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Animating bindings

Paul Hudson    @twostraws   

The animation() modifier can be applied to any SwiftUI binding, which causes the value to animate between its current and new value. This even works if the data in question isn’t really something that sounds like it can be animated, such as a Boolean – you can mentally imagine animating from 1.0 to 2.0 because we could do 1.05, 1.1, 1.15, and so on, but going from “false” to “true” sounds like there’s no room for in between values.

This is best explained with some working code to look at, so here’s a view with a VStack, a Stepper, and a Button:

struct ContentView: View {
    @State private var animationAmount = 1.0

    var body: some View {
        VStack {
            Stepper("Scale amount", value: $animationAmount.animation(), in: 1...10)


            Button("Tap Me") {
                animationAmount += 1

As you can see, the stepper can move animationAmount up and down, and tapping the button will add 1 to it – they are both tied to the same data, which in turn causes the size of the button to change. However, tapping the button changes animationAmount immediately, so the button will just jump up to its larger size. In contrast, the stepper is bound to $animationAmount.animation(), which means SwiftUI will automatically animate its changes.

Now, as an experiment I’d like you to change the start of the body to this:

var body: some View {

    return VStack {

Because we have some non-view code in there, we need to add return before the VStack so Swift understands which part is the view that is being sent back. But adding print(animationAmount) is important, and to see why I’d like you to run the program again and try manipulating the stepper.

What you should see is that it prints out 2.0, 3.0, 4.0, and so on. At the same time, the button is scaling up or down smoothly – it doesn’t just jump straight to scale 2, 3, and 4. What’s actually happening here is that SwiftUI is examining the state of our view before the binding changes, examining the target state of our views after the binding changes, then applying an animation to get from point A to point B.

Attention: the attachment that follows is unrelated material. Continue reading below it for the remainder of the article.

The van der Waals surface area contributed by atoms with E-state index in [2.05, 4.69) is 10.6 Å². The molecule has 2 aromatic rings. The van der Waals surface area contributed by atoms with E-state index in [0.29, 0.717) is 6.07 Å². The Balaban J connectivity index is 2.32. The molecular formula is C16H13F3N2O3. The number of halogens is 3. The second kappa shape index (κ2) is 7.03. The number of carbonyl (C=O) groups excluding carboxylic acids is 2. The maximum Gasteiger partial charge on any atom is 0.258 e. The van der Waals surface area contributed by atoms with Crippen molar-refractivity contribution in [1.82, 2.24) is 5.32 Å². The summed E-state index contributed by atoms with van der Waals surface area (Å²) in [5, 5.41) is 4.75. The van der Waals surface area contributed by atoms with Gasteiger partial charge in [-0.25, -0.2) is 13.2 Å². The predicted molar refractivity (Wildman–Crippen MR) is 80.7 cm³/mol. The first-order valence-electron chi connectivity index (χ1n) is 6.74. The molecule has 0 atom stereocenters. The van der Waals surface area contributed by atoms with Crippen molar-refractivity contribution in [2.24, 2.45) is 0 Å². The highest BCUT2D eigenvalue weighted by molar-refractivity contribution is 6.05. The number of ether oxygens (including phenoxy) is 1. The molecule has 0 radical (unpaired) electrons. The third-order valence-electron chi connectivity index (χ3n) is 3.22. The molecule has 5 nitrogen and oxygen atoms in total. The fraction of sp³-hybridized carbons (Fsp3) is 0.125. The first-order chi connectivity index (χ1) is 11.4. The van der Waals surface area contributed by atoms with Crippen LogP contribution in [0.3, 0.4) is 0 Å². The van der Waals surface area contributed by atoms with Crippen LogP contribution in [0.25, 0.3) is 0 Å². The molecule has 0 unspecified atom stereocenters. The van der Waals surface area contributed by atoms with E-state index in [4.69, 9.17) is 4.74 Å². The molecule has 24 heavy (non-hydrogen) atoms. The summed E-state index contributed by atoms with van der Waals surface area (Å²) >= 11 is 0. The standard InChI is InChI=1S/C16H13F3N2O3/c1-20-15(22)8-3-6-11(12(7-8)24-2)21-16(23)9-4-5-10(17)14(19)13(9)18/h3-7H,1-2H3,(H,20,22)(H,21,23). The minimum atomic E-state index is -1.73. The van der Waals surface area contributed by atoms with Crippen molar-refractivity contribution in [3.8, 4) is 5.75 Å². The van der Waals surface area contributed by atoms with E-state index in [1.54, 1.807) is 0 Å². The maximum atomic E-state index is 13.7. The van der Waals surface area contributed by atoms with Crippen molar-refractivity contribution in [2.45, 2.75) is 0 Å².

This is why we can animate a Boolean changing: Swift isn’t somehow inventing new values between false and true, but just animating the view changes that occur as a result of the change.

These binding animations use a similar animation() modifier that we use on views, so you can go to town with animation modifiers if you want to:

Stepper("Scale amount", value: $animationAmount.animation(
    .easeInOut(duration: 1)
        .repeatCount(3, autoreverses: true)
), in: 1...10)

Tip: With this variant of the animation() modifier, we don’t need to specify which value we’re watching for changes – it’s literally attached to the value it should watch!

These binding animations effectively turn the tables on implicit animations: rather than setting the animation on a view and implicitly animating it with a state change, we now set nothing on the view and explicitly animate it with a state change. In the former, the state change has no idea it will trigger an animation, and in the latter the view has no idea it will be animated – both work and both are important.

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